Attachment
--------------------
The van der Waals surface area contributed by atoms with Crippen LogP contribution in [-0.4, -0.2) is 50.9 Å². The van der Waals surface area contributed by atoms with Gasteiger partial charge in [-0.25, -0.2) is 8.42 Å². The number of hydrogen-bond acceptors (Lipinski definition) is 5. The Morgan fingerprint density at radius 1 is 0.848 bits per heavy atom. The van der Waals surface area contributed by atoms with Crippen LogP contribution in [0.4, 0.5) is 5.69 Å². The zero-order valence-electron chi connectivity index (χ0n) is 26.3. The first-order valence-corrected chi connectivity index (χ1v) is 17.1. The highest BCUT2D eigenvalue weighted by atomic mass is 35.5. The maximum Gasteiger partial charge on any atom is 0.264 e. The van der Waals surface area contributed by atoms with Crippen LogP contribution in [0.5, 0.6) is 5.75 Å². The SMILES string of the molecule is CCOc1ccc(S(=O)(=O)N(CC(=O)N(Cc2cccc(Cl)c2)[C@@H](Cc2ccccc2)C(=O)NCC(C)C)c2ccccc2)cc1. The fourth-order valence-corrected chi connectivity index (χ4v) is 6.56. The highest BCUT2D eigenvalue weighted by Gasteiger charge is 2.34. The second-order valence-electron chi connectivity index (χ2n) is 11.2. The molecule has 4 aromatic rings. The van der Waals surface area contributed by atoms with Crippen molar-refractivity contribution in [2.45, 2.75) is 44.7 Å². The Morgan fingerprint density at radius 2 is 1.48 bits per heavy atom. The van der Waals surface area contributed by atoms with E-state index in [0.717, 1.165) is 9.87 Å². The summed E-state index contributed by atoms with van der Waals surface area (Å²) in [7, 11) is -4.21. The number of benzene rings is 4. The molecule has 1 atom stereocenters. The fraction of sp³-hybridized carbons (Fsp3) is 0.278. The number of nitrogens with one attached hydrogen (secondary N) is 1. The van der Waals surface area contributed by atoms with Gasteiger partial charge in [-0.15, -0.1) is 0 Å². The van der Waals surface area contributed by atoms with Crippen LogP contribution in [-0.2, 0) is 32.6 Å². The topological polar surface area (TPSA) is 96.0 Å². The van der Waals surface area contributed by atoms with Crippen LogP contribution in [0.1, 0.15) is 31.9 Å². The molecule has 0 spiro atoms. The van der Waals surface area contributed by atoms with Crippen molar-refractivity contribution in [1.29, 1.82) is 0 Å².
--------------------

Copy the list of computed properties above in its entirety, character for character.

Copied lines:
The van der Waals surface area contributed by atoms with Crippen LogP contribution in [-0.4, -0.2) is 50.9 Å². The van der Waals surface area contributed by atoms with Gasteiger partial charge in [-0.25, -0.2) is 8.42 Å². The number of hydrogen-bond acceptors (Lipinski definition) is 5. The Morgan fingerprint density at radius 1 is 0.848 bits per heavy atom. The van der Waals surface area contributed by atoms with Crippen LogP contribution in [0.4, 0.5) is 5.69 Å². The zero-order valence-electron chi connectivity index (χ0n) is 26.3. The first-order valence-corrected chi connectivity index (χ1v) is 17.1. The highest BCUT2D eigenvalue weighted by atomic mass is 35.5. The maximum Gasteiger partial charge on any atom is 0.264 e. The van der Waals surface area contributed by atoms with Crippen LogP contribution in [0.5, 0.6) is 5.75 Å². The SMILES string of the molecule is CCOc1ccc(S(=O)(=O)N(CC(=O)N(Cc2cccc(Cl)c2)[C@@H](Cc2ccccc2)C(=O)NCC(C)C)c2ccccc2)cc1. The fourth-order valence-corrected chi connectivity index (χ4v) is 6.56. The highest BCUT2D eigenvalue weighted by Gasteiger charge is 2.34. The second-order valence-electron chi connectivity index (χ2n) is 11.2. The molecule has 4 aromatic rings. The van der Waals surface area contributed by atoms with Crippen molar-refractivity contribution in [2.45, 2.75) is 44.7 Å². The Morgan fingerprint density at radius 2 is 1.48 bits per heavy atom. The van der Waals surface area contributed by atoms with E-state index in [0.717, 1.165) is 9.87 Å². The summed E-state index contributed by atoms with van der Waals surface area (Å²) in [7, 11) is -4.21. The number of benzene rings is 4. The molecule has 1 atom stereocenters. The fraction of sp³-hybridized carbons (Fsp3) is 0.278. The number of nitrogens with one attached hydrogen (secondary N) is 1. The van der Waals surface area contributed by atoms with Gasteiger partial charge in [-0.15, -0.1) is 0 Å². The van der Waals surface area contributed by atoms with Crippen LogP contribution in [-0.2, 0) is 32.6 Å². The topological polar surface area (TPSA) is 96.0 Å². The van der Waals surface area contributed by atoms with Crippen LogP contribution in [0.1, 0.15) is 31.9 Å². The molecule has 0 spiro atoms. The van der Waals surface area contributed by atoms with Crippen molar-refractivity contribution in [1.29, 1.82) is 0 Å².